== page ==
Apparently, the migration was not very difficult from what I could read in the documentation, so I decided to migrate the template project to use MDX instead of MarkdownRemark. Then hell unleashed 🔥, everything crashed, everything stopped working.
After thinking about it, this was it.
This was the tipping point where I decided I did not want to have such technical debt.
I found some stones in my path I decided they were not big enough and that I could still keep my focus on the main goal. But this was too much. I had published one single blog post, it was even just the one to present myself, so effectively zero articles published.
I wanted to spend some time setting everything up and forget about it and focus on the writting. Knowing I had so much technical debt from the very beginning was very daunting, yet my motivation to write was strong. This is where I decided to throw everything away and start again 🤷♂️.
Happy to fail fast
Despite failing on the first attempt to have a blog post, I was very happy that it happened fast. In reality it was a big success.
I had launched a website and I was actually able to publish articles. There were some bad things going on behind the scenes but it was mostly OK.
Fail fast. Fail early. Fail often.
I was very happy to have failed so fast and early. I knew this was necessary and I did not expect to have the perfect website with the perfect code from the start.
In reality, this has taught me some key things that I will probably be thankful for in the future.
Now that I decided to start again, I wanted to do it right, or at least try to do it better.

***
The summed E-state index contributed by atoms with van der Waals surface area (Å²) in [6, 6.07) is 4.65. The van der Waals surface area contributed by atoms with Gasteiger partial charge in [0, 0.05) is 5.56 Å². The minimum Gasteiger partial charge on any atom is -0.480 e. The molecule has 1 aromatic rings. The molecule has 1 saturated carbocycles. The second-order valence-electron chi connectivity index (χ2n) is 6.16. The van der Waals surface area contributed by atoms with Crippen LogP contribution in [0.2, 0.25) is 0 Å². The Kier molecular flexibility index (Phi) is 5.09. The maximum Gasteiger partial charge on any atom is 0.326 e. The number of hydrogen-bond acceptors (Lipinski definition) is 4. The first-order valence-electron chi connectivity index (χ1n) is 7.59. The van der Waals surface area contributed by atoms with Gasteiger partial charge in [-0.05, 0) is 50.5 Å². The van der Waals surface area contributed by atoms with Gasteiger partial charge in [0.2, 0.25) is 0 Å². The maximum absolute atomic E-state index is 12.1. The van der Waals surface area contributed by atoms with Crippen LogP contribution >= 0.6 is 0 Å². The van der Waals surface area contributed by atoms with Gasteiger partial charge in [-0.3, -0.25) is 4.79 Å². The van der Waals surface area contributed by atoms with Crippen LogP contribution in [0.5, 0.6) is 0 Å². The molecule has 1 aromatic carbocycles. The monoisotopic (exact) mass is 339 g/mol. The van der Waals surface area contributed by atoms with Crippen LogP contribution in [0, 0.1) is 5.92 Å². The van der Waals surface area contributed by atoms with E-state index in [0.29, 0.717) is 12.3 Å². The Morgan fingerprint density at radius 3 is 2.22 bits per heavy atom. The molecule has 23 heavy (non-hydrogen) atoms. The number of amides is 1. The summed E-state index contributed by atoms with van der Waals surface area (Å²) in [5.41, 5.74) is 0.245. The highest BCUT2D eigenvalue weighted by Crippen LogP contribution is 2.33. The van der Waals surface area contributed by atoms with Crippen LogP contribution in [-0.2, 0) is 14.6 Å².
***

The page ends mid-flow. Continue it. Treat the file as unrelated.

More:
Apart from what the published version of the website had, some more things became a must for me:
- Code must follow standards and make queries per page. Forget about single query and passing data everywhere.
- Code snippets must look good. Ideally I want to use PrismJS. The icing on the cake would be to use the Darcula theme.
- It must use MDX plugin for Markdown conversion.
A few weeks back I got to know about TailwindCSS and I was delighted with the possibility of not having to write any CSS 😝 so I thought I might as well put it on the list.
To my suprise, there is a Gatsby starter template that meets the first two requirements. It has nice code and it already supports PrismJS.
I decided to give it a try, still not convinced as it was using MarkdownRemark plugin instead of MDX. I also wanted to see if my other wishes were fulfilled.
- ✅ I migrated the starter template to MDX without a problem. The migration guide even uses the starter template as a starting point!
- ✅ I introduced TailwindCSS successfully.
- ✅ I also tried applying Darcula theme to PrismJS and that also worked.
All the things from the list were checked off, I was really happy about that 🎉
Fast forward to the present
The rest is part of history.
Using the starter template and taking my old template as a guide, I replicated all the styling of the website as best as I could using TailwindCSS. I had some problems with the Twitter cards for a few weeks but I managed to solve it too.
Now everything is awesome and I can finally fully focus on the writing.
However, this journey of diving deeper into the code and my nature as a software engineer have opened the door for new things. I am now more willing to work on features for the blog. I have to admit this is something I was pretty sure it would end up happening, I just did not know when.
This was just the story of the beginning of this blog. How after launching I started again from scratch.
Thanks for reading!